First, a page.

In other embodiments of the invention, the pill identification device could further comprise a loader to load the pill into the mechanical device and an ejector to eject the pill out of the mechanical device. In an alternative embodiment of the invention, the mechanical device can sequence through a series of pills. Once a pill has been identified, it can be ejected and a subsequent pill automatically loaded.
The mechanical device could comprise one or more rollers adapted to roll the pill along various axes of the pill. In other embodiments of the invention, the mechanical device could comprise a cup or a cone that is adapted to hold the pill and to roll the pill along various axes of the pill.
The pill identification device of embodiments of the invention could further comprise a pill positioning tool adapted to position the pill to a proper position for the optical device to take an image of the identifier of the pill. For example, the container for the pill could be a right circular cone and the pill positioning tool could be a support such as that shown in FIG. 3. This right circular cone has a 90° conical reflector, which when empty, reflects radiation (light beam, laser or any other form of radiation) back toward its source, parallel to the incident beam. When a pill (shown as a capsule in FIG. 3) is positioned along the axis of rotation of the conical reflector with a support as shown in FIG. 3, the light reflected from the surface of the capsule is returned to the source when the incident light is perpendicular to the base of the cone as shown in FIG. 3. Light is then focused at the curved end of the capsule and images of the curved surface of the capsule could be obtained. When the support is removed, the capsule would lie flat along the edge of cone. The capsule could then be rotated within the cone such that images of the cylindrical surface of the capsule could then be obtained.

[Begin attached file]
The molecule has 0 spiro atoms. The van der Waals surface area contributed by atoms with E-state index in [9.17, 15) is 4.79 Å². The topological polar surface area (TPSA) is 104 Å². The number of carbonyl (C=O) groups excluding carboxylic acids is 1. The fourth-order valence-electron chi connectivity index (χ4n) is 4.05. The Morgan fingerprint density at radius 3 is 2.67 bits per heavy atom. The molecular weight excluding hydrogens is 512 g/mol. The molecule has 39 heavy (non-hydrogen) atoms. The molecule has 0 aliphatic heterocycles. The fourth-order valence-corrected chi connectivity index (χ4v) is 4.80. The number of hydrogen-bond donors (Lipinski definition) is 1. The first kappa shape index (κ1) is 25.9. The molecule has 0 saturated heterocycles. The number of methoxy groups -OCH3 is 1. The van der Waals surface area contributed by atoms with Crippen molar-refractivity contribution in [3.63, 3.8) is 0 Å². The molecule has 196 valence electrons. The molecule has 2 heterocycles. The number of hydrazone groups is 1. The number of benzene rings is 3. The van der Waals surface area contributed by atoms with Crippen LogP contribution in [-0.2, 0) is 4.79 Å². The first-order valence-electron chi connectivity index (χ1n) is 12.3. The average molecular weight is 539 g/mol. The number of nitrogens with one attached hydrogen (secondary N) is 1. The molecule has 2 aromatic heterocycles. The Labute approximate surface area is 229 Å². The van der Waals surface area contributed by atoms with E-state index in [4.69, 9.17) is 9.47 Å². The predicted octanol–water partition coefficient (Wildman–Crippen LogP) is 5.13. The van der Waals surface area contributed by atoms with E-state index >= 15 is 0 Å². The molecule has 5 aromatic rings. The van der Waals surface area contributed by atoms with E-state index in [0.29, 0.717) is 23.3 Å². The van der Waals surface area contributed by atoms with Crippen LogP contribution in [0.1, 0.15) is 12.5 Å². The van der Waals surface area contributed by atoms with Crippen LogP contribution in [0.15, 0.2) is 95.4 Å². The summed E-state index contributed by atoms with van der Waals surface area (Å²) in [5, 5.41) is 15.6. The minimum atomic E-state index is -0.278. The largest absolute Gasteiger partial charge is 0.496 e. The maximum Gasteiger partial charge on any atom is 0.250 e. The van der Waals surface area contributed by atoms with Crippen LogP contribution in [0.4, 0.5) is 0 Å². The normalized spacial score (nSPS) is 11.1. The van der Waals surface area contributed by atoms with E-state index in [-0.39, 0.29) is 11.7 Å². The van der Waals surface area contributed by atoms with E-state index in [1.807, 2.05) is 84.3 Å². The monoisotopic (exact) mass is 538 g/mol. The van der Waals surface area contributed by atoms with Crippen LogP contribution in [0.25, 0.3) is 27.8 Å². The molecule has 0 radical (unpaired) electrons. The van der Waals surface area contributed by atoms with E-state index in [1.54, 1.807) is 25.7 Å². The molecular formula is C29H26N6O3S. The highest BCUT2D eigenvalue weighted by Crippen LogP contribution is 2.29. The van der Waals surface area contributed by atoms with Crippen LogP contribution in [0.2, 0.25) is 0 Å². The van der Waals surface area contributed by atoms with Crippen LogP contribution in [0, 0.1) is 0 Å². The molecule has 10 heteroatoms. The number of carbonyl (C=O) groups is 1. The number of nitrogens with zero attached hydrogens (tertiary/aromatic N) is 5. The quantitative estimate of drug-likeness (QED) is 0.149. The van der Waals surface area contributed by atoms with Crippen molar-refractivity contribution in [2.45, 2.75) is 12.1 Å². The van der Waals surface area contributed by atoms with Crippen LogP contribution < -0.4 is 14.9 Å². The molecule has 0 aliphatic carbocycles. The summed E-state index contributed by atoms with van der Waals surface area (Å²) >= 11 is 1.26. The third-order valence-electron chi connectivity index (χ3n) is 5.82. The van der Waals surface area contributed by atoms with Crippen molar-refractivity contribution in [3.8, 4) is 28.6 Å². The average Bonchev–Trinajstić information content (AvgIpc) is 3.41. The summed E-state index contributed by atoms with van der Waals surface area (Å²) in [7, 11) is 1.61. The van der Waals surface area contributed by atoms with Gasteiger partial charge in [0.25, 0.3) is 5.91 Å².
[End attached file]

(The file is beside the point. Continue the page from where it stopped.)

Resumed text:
In yet other embodiments of the invention, the pill identification device could further comprise an infrared or near-infrared analytical tool adapted to detect a composition of the pill, a bar code reader that is adapted to read a bar code placed on the pill, or a light source and a photo-detector to detect the pill and generate a signal to the mechanical device to roll the pill along various axes of the pill. Preferably, the mechanical device is adapted to rotate the pill along each axis of the pill with at least a 360 degrees rotation.
As explained above the turning or rolling of the pill could be done manually by a human. This requires greater effort on the part of the human operating the system, however it may be significantly less expensive.